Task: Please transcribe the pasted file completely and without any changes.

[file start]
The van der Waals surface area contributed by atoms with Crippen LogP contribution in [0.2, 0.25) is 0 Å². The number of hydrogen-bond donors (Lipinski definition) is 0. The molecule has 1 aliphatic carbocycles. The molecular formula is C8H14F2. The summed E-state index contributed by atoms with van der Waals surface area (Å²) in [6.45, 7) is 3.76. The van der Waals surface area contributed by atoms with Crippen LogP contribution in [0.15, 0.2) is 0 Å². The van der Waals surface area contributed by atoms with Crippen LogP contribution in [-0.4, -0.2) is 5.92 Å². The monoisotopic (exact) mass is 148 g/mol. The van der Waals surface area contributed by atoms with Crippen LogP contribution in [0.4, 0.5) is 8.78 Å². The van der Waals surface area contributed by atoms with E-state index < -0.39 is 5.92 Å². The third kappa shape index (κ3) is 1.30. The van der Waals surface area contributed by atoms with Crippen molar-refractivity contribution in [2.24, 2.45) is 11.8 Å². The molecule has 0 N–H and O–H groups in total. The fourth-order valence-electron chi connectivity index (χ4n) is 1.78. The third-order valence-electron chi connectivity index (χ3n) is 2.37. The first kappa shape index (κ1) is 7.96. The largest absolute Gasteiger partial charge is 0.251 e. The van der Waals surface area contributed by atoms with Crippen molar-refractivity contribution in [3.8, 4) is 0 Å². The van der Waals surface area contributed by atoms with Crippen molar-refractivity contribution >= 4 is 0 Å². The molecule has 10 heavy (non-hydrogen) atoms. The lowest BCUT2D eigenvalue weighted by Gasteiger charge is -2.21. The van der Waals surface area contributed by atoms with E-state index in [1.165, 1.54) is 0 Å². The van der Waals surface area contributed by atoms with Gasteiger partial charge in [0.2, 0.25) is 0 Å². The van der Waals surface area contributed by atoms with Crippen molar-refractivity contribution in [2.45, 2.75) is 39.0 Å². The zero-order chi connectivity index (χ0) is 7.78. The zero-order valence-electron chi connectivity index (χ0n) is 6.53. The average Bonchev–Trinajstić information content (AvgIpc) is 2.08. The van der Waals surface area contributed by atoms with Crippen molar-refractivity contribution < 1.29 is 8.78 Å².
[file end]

The van der Waals surface area contributed by atoms with Crippen LogP contribution in [0.2, 0.25) is 0 Å². The number of hydrogen-bond donors (Lipinski definition) is 0. The molecule has 1 aliphatic carbocycles. The molecular formula is C8H14F2. The summed E-state index contributed by atoms with van der Waals surface area (Å²) in [6.45, 7) is 3.76. The van der Waals surface area contributed by atoms with Crippen LogP contribution in [0.15, 0.2) is 0 Å². The van der Waals surface area contributed by atoms with Crippen LogP contribution in [-0.4, -0.2) is 5.92 Å². The monoisotopic (exact) mass is 148 g/mol. The van der Waals surface area contributed by atoms with Crippen LogP contribution in [0.4, 0.5) is 8.78 Å². The van der Waals surface area contributed by atoms with E-state index < -0.39 is 5.92 Å². The third kappa shape index (κ3) is 1.30. The van der Waals surface area contributed by atoms with Crippen molar-refractivity contribution in [2.24, 2.45) is 11.8 Å². The molecule has 0 N–H and O–H groups in total. The fourth-order valence-electron chi connectivity index (χ4n) is 1.78. The third-order valence-electron chi connectivity index (χ3n) is 2.37. The first kappa shape index (κ1) is 7.96. The largest absolute Gasteiger partial charge is 0.251 e. The van der Waals surface area contributed by atoms with Crippen molar-refractivity contribution in [3.8, 4) is 0 Å². The van der Waals surface area contributed by atoms with Crippen molar-refractivity contribution >= 4 is 0 Å². The molecule has 10 heavy (non-hydrogen) atoms. The lowest BCUT2D eigenvalue weighted by Gasteiger charge is -2.21. The van der Waals surface area contributed by atoms with E-state index in [1.165, 1.54) is 0 Å². The van der Waals surface area contributed by atoms with Gasteiger partial charge in [0.2, 0.25) is 0 Å². The van der Waals surface area contributed by atoms with Crippen molar-refractivity contribution in [2.45, 2.75) is 39.0 Å². The zero-order chi connectivity index (χ0) is 7.78. The zero-order valence-electron chi connectivity index (χ0n) is 6.53. The average Bonchev–Trinajstić information content (AvgIpc) is 2.08. The van der Waals surface area contributed by atoms with Crippen molar-refractivity contribution < 1.29 is 8.78 Å².